Sinziana Dorobantu, Assistant Professor of Management and Organizations, joined the NYU Stern School of Business in July 2012, after completing her Ph.D. at Duke University and a two-year postdoctoral fellowship at the Wharton School at University of Pennsylvania. Her research interests span the areas of nonmarket strategy, global strategy, and political economy. She researches the strategies through which firms build relationships with different social and political stakeholders to gain and maintain support for their operations. More specifically, she examines how firms engage and govern their relationships with local communities and the extent to which such engagements affect the financial value of these firms. Her research builds on different theoretical traditions and seeks to contribute to the broader understanding of what it takes to obtain and maintain a “social license to operate” in infrastructure and extractive industries.
Professor Bryan Bollinger’s research portfolio aims to understand the causal effects of marketing and policy decisions in sustainability domains, and the interdependent reactions by consumers and firms. Examples include drivers of solar adoption and pricing, the role of home-automation and dynamic pricing on demand response, and response to information. His research has been supported by grants from the Department of Energy, National Science Foundation, Environmental Protection Agency, and others. Professor Bollinger received his BA and BE in engineering at Dartmouth College and his M.A. in Economics and Ph.D. in Marketing at Stanford University. His research has appeared in peer-reviewed journals in marketing, economics, and general science, and it has been highlighted in news outlets such as `The Economist’, `NPR’, `The New York Times’, and `The Harvard Business Review’.
Anjolein Schmeits, Clinical Professor of Finance, joined New York University Stern School of Business in September 2005 teaching "Corporate Finance" and "Valuation." Professor Schmeits's research, which has been published in the Review of Financial Studies, the Journal of Financial Intermediation and others, focuses on the interface between financial intermediation and corporate finance. She has participated in several policy-oriented research and consulting projects and co-authored a book on the functioning of banks and capital markets in the Netherlands and the financing of the Dutch corporate sector. Before joining NYU Stern, Professor Schmeits was an Assistant Professor of Finance at the Olin Business School of Washington University in St. Louis, where she taught advanced corporate finance courses. She has received several teaching awards, most recently the 2008 Excellence in Teaching Award in Stern's Executive M.B.A. program. Professor Schmeits received her M.Sc./B.S. degree, with highest honors, in Economics from Tilburg University, and her Ph.D. in Finance from the University of Amsterdam. She was a visiting scholar at Indiana University during her Ph.D. studies.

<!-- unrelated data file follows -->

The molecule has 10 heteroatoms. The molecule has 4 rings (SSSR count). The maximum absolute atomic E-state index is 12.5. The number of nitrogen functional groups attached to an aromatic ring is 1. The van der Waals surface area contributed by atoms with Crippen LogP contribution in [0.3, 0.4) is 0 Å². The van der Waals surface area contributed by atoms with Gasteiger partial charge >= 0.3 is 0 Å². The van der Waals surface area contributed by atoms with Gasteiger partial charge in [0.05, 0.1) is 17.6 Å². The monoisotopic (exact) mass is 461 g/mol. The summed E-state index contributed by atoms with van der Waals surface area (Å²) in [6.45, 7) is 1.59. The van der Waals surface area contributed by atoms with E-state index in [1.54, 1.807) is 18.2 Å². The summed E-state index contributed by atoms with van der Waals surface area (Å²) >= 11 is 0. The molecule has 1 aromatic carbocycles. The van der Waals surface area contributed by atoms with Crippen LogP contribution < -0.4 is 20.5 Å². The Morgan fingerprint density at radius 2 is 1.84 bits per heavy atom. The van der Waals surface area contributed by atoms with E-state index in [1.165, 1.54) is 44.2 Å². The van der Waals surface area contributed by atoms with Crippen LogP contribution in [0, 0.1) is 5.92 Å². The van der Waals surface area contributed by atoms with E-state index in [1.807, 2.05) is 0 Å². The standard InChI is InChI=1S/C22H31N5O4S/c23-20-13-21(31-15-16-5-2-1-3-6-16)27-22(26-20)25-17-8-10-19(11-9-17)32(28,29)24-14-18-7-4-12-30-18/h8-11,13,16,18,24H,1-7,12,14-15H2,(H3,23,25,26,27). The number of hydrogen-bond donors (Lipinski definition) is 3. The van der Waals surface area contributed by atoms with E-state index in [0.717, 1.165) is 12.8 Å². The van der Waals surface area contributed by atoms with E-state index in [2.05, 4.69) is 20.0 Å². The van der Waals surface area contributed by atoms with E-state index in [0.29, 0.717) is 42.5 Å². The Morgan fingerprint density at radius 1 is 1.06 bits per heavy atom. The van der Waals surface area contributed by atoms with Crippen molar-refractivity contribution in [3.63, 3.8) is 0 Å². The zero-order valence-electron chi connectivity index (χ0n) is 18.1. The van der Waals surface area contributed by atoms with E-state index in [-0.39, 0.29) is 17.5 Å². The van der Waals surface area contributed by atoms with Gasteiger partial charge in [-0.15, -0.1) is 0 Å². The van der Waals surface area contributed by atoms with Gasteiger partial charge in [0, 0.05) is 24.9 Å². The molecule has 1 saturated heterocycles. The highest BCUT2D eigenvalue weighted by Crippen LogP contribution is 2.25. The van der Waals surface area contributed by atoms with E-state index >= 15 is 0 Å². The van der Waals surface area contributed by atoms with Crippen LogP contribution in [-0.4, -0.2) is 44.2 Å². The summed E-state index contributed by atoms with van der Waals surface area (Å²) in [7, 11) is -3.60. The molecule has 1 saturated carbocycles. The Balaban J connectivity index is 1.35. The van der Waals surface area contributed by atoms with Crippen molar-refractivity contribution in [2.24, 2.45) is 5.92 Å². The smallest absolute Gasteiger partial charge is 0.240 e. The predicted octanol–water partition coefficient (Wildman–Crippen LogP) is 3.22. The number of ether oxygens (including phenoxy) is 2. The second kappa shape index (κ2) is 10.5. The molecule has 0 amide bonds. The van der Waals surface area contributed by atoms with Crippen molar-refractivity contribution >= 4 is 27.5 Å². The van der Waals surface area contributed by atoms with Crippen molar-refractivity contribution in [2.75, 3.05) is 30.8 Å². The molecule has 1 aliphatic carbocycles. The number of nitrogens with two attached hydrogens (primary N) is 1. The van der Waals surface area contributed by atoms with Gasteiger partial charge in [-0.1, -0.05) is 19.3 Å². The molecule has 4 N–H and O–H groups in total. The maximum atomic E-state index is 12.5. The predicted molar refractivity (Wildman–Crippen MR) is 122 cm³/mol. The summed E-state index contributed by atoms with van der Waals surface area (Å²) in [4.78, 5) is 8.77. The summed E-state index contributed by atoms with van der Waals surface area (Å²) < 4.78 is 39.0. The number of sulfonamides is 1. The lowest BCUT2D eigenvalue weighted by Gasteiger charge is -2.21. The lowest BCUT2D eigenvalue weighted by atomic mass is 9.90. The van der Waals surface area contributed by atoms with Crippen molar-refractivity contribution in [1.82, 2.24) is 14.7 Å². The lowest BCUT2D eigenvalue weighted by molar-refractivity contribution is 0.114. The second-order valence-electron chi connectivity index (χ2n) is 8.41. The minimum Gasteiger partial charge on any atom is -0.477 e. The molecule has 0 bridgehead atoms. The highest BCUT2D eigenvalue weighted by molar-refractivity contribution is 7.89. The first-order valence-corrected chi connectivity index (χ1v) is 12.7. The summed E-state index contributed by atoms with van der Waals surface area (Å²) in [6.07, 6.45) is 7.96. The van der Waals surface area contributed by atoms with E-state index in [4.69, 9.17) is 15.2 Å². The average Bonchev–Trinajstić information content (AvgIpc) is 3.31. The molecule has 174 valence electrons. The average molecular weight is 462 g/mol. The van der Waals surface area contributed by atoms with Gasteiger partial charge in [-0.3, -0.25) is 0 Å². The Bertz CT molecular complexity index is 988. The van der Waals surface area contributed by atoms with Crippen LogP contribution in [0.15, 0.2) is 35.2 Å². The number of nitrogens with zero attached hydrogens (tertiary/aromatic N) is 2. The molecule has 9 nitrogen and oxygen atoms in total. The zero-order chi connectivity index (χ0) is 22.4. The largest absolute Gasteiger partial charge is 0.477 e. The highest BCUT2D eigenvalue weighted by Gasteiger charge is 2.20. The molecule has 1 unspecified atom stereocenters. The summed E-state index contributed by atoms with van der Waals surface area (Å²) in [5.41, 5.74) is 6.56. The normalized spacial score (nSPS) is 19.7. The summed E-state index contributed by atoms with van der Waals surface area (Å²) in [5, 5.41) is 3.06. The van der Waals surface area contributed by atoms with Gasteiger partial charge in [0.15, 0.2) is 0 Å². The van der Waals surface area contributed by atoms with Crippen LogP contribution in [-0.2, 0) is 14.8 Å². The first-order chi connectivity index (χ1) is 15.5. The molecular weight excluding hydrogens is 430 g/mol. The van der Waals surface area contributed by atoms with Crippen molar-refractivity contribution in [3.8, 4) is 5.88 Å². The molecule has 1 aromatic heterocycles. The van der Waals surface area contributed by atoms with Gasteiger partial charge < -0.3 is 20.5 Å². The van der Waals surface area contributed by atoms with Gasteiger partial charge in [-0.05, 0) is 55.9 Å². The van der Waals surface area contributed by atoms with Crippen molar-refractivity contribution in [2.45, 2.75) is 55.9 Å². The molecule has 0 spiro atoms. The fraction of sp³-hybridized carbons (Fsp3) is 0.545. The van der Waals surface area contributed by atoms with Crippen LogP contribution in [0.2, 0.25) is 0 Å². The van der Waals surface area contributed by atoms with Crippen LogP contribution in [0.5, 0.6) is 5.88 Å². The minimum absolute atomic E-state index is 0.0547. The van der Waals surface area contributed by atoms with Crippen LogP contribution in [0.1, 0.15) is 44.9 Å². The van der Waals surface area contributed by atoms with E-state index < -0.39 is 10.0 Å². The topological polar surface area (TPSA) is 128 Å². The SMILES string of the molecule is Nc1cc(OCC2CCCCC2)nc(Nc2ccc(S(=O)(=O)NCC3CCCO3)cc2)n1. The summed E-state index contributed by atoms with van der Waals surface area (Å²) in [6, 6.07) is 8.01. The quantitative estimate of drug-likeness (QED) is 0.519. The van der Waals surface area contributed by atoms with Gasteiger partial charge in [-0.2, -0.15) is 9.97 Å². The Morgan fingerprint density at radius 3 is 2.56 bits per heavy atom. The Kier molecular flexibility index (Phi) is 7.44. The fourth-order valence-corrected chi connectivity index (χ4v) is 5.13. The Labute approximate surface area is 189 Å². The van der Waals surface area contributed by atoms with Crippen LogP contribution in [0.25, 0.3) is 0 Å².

Professor Divya Singhvi joined New York University's Stern School of Business in September 2021. Professor Singhvi’s research lies at the intersection of data-driven operations management and machine learning. He has worked on developing novel machine learning algorithms for sequential decision making with applications to revenue and inventory management, healthcare operations and social good. Professor Singhvi received his B.S in Operations Research & Engineering from Cornell University and his Ph.D. in Operations Research from MIT.
Paul Zarowin, Professor of Accounting, at the Stern School of Business, New York University, teaching Financial Accounting and Financial Reporting and Analysis in the undergraduate and MBA programs. Professor Zarowin earned his B.A. in History from the University of Pennsylvania in 1977, and his M.B.A. and Ph.D. from the University of Chicago in 1981 and 1985. He has won numerous research awards, including the New York University Presidential Fellowship, the Peat Marwick National Research Fellowship, and the Glucksman Institute Fellowship. Professor Zarowin's research focuses on the relation between stock market prices and financial accounting data. He has studied how and why this relation varies over time and across firms, and how factors such as firms, regulators, and the economic environment affect the relation. Professor Zarowin's recent work deals with the extent to which stock prices reflect firms' future prospects, and how this is affected by firm's disclosures, accounting choices, and regulations. Professor Zarowin has published articles in a wide range of journals, including the Journal of Accounting Research, the Journal of Accounting and Economics, The Accounting Review, the Review of Accounting Studies, The Journal of Finance, and the Journal of Financial and Quantitative Analysis.